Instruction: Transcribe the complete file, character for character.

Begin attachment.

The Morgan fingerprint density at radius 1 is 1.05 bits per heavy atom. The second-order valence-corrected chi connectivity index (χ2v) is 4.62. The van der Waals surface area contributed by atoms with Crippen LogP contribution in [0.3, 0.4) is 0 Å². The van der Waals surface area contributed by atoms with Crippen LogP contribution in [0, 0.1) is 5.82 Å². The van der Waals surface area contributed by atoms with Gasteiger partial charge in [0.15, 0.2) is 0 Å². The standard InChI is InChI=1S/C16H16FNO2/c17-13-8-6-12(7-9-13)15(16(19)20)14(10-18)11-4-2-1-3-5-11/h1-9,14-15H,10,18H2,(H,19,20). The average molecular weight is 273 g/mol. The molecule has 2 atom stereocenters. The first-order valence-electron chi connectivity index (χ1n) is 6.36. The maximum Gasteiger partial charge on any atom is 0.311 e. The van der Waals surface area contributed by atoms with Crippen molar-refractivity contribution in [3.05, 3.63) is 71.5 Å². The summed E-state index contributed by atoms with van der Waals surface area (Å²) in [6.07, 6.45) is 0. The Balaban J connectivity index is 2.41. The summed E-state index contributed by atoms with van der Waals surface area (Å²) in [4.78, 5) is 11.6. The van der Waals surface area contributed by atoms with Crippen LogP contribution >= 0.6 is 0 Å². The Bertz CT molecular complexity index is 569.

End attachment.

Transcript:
The Morgan fingerprint density at radius 1 is 1.05 bits per heavy atom. The second-order valence-corrected chi connectivity index (χ2v) is 4.62. The van der Waals surface area contributed by atoms with Crippen LogP contribution in [0.3, 0.4) is 0 Å². The van der Waals surface area contributed by atoms with Crippen LogP contribution in [0, 0.1) is 5.82 Å². The van der Waals surface area contributed by atoms with Gasteiger partial charge in [0.15, 0.2) is 0 Å². The standard InChI is InChI=1S/C16H16FNO2/c17-13-8-6-12(7-9-13)15(16(19)20)14(10-18)11-4-2-1-3-5-11/h1-9,14-15H,10,18H2,(H,19,20). The average molecular weight is 273 g/mol. The molecule has 2 atom stereocenters. The first-order valence-electron chi connectivity index (χ1n) is 6.36. The maximum Gasteiger partial charge on any atom is 0.311 e. The van der Waals surface area contributed by atoms with Crippen molar-refractivity contribution in [3.05, 3.63) is 71.5 Å². The summed E-state index contributed by atoms with van der Waals surface area (Å²) in [6.07, 6.45) is 0. The Balaban J connectivity index is 2.41. The summed E-state index contributed by atoms with van der Waals surface area (Å²) in [4.78, 5) is 11.6. The van der Waals surface area contributed by atoms with Crippen LogP contribution >= 0.6 is 0 Å². The Bertz CT molecular complexity index is 569.